Distinguished Professor George Farkas presented his latest research findings at the Policy Analysis for California Education (PACE) group in Sacramento on August 13. The meeting title was PACE Policy Research Panel on Special Education: Organizing Schools to Serve Students with Disabilities. The meeting objective was to develop a policy and research agenda for how policy in California can enable schools to better support students with disabilities.
The title of Farkas' presentation was "Equitable and Appropriate Identification and Support."
In 1968, special education scholar Lloyd Dunn argued that African American and other racial or ethnic minority group students were overrepresented in the U.S. special education system. In the 50 years since, the inclusion of a higher share of minority than White students in special education programs has largely been attributed to systemic bias in the identification of disabilities in U.S. schoolchildren, including institutionalized racism and purposeful segregation by teachers and other school personnel. In 2012, Jamila Codrington and Halford H. Fairchild of the Association of Black Psychologists further charged that this minority overrepresentation was part of the “school-to-prison pipeline.” As African American and other non-White parents are urged to refuse permission for schools to provide special education services for their children, the federal government has conducted civil rights investigations and instituted federal education legislation and regulations mandating that school districts report and address significant minority group overrepresentation in special education. The U.S. Department of Education (DoE) planned to expand compliance monitoring requirements, but recently delayed the effort, partially in response to empirical work we published with colleagues in 2010, 2015, and 2017. In these studies, we find that, among otherwise similar U.S. students, it is actually White students who are much more likely to be identified as having disabilities and to receive special education services.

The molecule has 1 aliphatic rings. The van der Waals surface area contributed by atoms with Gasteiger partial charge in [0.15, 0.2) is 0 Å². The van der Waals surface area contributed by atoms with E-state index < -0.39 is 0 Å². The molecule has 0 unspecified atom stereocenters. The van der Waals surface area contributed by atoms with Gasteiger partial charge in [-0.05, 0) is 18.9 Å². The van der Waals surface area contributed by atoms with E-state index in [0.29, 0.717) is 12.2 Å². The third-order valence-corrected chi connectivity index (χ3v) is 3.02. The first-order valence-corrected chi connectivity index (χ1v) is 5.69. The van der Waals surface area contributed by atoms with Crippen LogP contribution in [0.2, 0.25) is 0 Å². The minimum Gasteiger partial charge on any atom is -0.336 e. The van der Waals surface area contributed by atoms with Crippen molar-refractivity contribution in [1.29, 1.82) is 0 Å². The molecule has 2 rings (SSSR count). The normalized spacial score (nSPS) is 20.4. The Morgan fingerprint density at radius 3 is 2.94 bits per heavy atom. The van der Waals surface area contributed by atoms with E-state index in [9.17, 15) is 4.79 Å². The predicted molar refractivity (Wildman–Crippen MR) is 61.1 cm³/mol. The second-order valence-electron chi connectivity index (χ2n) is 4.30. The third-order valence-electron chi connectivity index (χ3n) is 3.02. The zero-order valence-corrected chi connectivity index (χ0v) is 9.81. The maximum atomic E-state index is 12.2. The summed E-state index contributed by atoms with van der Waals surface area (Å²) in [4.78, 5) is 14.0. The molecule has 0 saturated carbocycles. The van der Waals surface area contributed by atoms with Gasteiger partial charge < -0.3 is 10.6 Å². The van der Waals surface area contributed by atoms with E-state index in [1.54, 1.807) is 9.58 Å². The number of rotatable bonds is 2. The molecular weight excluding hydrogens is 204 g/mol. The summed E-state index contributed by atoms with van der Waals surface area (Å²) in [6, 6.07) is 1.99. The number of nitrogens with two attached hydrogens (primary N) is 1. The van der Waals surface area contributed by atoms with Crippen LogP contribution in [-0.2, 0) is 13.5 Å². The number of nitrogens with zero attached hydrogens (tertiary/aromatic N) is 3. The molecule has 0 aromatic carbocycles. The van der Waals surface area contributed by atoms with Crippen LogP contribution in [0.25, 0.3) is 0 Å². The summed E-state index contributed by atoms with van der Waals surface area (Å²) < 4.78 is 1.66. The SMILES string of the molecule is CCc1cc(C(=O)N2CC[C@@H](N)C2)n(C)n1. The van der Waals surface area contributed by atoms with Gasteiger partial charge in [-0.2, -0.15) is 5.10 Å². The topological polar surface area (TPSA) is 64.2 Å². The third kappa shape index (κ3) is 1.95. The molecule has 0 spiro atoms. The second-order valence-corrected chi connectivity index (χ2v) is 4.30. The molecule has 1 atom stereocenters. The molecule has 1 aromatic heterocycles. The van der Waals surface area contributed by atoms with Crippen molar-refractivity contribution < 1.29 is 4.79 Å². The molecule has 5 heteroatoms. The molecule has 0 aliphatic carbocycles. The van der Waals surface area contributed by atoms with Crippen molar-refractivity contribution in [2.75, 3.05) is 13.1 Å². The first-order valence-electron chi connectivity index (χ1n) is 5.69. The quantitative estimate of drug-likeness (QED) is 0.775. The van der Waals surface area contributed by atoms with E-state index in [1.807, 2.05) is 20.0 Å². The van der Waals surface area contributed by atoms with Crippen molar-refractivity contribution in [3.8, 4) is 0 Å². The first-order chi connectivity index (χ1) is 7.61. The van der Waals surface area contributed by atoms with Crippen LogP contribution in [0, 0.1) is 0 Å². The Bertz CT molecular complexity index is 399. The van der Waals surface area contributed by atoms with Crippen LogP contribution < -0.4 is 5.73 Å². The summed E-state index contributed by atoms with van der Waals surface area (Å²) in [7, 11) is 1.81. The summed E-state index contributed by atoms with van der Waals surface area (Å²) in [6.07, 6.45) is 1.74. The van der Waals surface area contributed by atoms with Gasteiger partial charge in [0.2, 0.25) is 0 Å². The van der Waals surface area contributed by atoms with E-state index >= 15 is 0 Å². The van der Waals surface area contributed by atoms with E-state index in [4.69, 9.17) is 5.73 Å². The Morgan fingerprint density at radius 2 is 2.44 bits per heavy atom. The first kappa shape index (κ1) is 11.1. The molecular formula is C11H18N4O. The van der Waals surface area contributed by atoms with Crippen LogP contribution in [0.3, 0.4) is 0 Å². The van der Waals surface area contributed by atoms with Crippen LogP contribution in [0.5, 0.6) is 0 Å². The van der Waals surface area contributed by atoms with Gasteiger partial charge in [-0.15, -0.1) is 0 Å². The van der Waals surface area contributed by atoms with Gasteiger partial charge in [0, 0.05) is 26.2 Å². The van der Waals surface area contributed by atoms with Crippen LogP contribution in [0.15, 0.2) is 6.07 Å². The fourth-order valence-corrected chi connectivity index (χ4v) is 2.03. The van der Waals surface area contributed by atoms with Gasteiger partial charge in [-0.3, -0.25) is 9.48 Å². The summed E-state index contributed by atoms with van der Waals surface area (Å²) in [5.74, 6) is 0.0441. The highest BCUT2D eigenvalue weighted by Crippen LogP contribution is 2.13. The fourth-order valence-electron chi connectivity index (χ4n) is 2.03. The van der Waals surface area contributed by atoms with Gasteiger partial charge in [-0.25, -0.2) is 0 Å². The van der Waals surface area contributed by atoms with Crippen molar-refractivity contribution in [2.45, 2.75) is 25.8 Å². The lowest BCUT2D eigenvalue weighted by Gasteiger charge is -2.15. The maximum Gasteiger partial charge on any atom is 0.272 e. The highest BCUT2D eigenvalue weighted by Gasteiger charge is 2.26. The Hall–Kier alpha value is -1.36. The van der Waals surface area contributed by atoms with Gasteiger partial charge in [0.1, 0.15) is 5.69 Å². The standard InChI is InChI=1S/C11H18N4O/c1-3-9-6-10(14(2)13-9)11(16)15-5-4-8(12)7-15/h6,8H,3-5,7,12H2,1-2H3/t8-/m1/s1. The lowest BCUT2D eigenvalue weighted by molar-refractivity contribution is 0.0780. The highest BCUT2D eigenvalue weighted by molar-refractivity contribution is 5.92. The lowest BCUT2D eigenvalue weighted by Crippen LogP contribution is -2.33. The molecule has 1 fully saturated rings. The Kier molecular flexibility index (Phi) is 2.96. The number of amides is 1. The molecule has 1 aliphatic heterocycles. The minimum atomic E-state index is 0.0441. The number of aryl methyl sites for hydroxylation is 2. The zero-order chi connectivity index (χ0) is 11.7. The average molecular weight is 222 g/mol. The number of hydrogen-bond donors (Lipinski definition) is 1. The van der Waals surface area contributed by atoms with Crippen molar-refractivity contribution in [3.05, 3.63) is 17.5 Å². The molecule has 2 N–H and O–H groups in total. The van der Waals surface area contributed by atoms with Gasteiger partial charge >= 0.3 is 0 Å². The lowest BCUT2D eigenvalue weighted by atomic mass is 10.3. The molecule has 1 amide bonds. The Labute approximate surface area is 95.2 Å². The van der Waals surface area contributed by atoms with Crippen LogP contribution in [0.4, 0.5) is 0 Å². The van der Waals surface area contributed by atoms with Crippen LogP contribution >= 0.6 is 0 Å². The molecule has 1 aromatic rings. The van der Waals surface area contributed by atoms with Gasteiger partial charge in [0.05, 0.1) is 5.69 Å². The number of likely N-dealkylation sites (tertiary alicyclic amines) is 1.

Read full paper here.